Elastic innovation challenges organizations to rethink traditional assumptions and processes around innovation, often operating outside of existing innovation processes and measures, for example, the “Five P’s” of innovation cited in collaboration with Dr. Paul Platten and Kenneth Kuk:

  1. 01


    Traditionally, the number and quality of projects in the various stages of the innovation process relative to goals/expectations/leading practice. Under elastic innovation, key ideas may “jump” stages and/or be added to the development process from outside the pipeline.

  2. 02


    The speed at which ideas/projects move through innovation the process. Under elastic innovation, pace often accelerates exponentially and dramatically cuts duration of time for ideas entering and exiting each development stage.

  3. 03


    The extent to which the company’s innovation process itself is followed. Under elastic innovation, the innovation process flexes while maintaining development standards to ensure quality, safety, and product integrity remains paramount.

  4. 04


    The extent to which the portfolio of projects reflects the mix and diversity of the company’s strategy and goals. Under elastic innovation, portfolio mix for the immediate term becomes less relevant as market-trends and conditions driving innovation often are short-lived. However, it remains important for grassroots, incremental, and disruptive innovation efforts to stay focused on the longer-term innovation pipeline and portfolio.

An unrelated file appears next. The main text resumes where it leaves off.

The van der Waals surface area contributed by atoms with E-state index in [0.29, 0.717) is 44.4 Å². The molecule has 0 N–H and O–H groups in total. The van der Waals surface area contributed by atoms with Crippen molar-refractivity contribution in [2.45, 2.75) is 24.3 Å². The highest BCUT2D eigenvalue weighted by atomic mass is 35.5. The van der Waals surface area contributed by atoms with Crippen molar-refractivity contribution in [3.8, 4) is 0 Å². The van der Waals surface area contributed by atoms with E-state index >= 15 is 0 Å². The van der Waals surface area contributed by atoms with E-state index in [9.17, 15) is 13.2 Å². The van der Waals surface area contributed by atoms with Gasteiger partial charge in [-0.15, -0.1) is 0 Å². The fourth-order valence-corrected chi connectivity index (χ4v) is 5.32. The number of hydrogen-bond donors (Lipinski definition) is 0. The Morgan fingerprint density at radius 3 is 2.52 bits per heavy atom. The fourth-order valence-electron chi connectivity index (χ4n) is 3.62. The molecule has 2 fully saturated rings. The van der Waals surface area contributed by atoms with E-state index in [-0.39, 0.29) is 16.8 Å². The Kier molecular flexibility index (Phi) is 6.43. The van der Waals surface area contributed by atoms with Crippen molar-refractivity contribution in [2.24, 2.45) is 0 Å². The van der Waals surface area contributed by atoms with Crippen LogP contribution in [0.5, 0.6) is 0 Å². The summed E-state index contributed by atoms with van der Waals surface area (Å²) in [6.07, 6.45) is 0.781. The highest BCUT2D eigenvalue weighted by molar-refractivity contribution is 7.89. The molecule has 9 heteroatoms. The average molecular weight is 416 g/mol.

5. 05


    The impact on business outcomes of products/services that have resulted from the innovation process. Under elastic innovation, the impact of products and services is measured in both quantitative and qualitative terms, with qualitative measures often being more prominent.

Elastic innovation further emphasizes a sixth “P”: People. The culture required to support elastic innovation goes even further than traditional “cultures of innovation.” Knowing innovation frequently does not come from the top of an organization, senior leaders supporting elastic innovation understand incubation of ideas requires an environment that feels culturally, politically and psychologically “safe” for employees to take risks, voice concerns, and be heard. Leaders recognize the importance of promoting healthy company culture through dignity, psychological safety, inclusion, wellbeing, physical safety, and agility. They also know that purpose serves as the leadership glue that drives constancy in company culture while business models and daily operations transform, and that innovation is central to driving and sustaining (and protecting) company purpose.

With management models increasingly characterized by more agile, decentralized structures, effective innovation tends to capitalize on a mix of centralized and decentralized process, with many of the best ideas coming from deep within the organization. Using the elastic innovation mindset, leaders consider and prepare for multiple scenarios, effectively deal with complexity and ambiguity, manage paradoxes and balance opposing views, and see the big picture while effectively managing details.

A version of this article originally appeared on on June 28, 2021.